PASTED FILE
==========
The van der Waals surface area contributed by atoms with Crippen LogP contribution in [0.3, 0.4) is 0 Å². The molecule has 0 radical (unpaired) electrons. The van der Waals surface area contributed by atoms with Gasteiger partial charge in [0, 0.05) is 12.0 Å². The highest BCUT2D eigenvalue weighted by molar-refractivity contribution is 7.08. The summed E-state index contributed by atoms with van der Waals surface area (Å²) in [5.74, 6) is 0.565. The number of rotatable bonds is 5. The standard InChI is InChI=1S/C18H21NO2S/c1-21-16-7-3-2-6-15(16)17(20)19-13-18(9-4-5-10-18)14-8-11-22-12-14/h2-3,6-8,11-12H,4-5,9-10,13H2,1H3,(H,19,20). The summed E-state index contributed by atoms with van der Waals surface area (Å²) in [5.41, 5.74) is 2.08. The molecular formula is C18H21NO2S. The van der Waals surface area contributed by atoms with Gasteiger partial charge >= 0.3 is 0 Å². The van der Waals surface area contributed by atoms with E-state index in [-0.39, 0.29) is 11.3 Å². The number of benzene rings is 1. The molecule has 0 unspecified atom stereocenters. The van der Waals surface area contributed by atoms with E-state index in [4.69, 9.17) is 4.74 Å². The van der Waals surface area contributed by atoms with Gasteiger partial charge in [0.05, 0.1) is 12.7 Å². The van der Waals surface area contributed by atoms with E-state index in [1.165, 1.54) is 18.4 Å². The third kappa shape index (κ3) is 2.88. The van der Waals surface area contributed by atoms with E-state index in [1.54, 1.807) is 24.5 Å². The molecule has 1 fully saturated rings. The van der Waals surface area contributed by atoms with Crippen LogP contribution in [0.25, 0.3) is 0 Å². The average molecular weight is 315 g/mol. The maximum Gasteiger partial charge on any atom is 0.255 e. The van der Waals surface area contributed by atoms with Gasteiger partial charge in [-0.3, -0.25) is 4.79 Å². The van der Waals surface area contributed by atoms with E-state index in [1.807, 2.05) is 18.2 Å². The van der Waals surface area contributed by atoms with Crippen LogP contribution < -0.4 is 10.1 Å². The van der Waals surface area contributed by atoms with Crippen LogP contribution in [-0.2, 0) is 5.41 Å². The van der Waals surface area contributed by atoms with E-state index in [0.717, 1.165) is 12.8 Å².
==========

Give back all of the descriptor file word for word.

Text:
The van der Waals surface area contributed by atoms with Crippen LogP contribution in [0.3, 0.4) is 0 Å². The molecule has 0 radical (unpaired) electrons. The van der Waals surface area contributed by atoms with Gasteiger partial charge in [0, 0.05) is 12.0 Å². The highest BCUT2D eigenvalue weighted by molar-refractivity contribution is 7.08. The summed E-state index contributed by atoms with van der Waals surface area (Å²) in [5.74, 6) is 0.565. The number of rotatable bonds is 5. The standard InChI is InChI=1S/C18H21NO2S/c1-21-16-7-3-2-6-15(16)17(20)19-13-18(9-4-5-10-18)14-8-11-22-12-14/h2-3,6-8,11-12H,4-5,9-10,13H2,1H3,(H,19,20). The summed E-state index contributed by atoms with van der Waals surface area (Å²) in [5.41, 5.74) is 2.08. The molecular formula is C18H21NO2S. The van der Waals surface area contributed by atoms with Gasteiger partial charge >= 0.3 is 0 Å². The van der Waals surface area contributed by atoms with E-state index in [-0.39, 0.29) is 11.3 Å². The number of benzene rings is 1. The molecule has 0 unspecified atom stereocenters. The van der Waals surface area contributed by atoms with E-state index in [4.69, 9.17) is 4.74 Å². The van der Waals surface area contributed by atoms with Gasteiger partial charge in [0.05, 0.1) is 12.7 Å². The van der Waals surface area contributed by atoms with E-state index in [1.165, 1.54) is 18.4 Å². The third kappa shape index (κ3) is 2.88. The van der Waals surface area contributed by atoms with E-state index in [1.54, 1.807) is 24.5 Å². The molecule has 1 fully saturated rings. The van der Waals surface area contributed by atoms with Crippen LogP contribution in [0.25, 0.3) is 0 Å². The average molecular weight is 315 g/mol. The maximum Gasteiger partial charge on any atom is 0.255 e. The van der Waals surface area contributed by atoms with Gasteiger partial charge in [-0.3, -0.25) is 4.79 Å². The van der Waals surface area contributed by atoms with E-state index in [1.807, 2.05) is 18.2 Å². The van der Waals surface area contributed by atoms with Crippen LogP contribution < -0.4 is 10.1 Å². The van der Waals surface area contributed by atoms with Crippen LogP contribution in [-0.2, 0) is 5.41 Å². The van der Waals surface area contributed by atoms with E-state index in [0.717, 1.165) is 12.8 Å².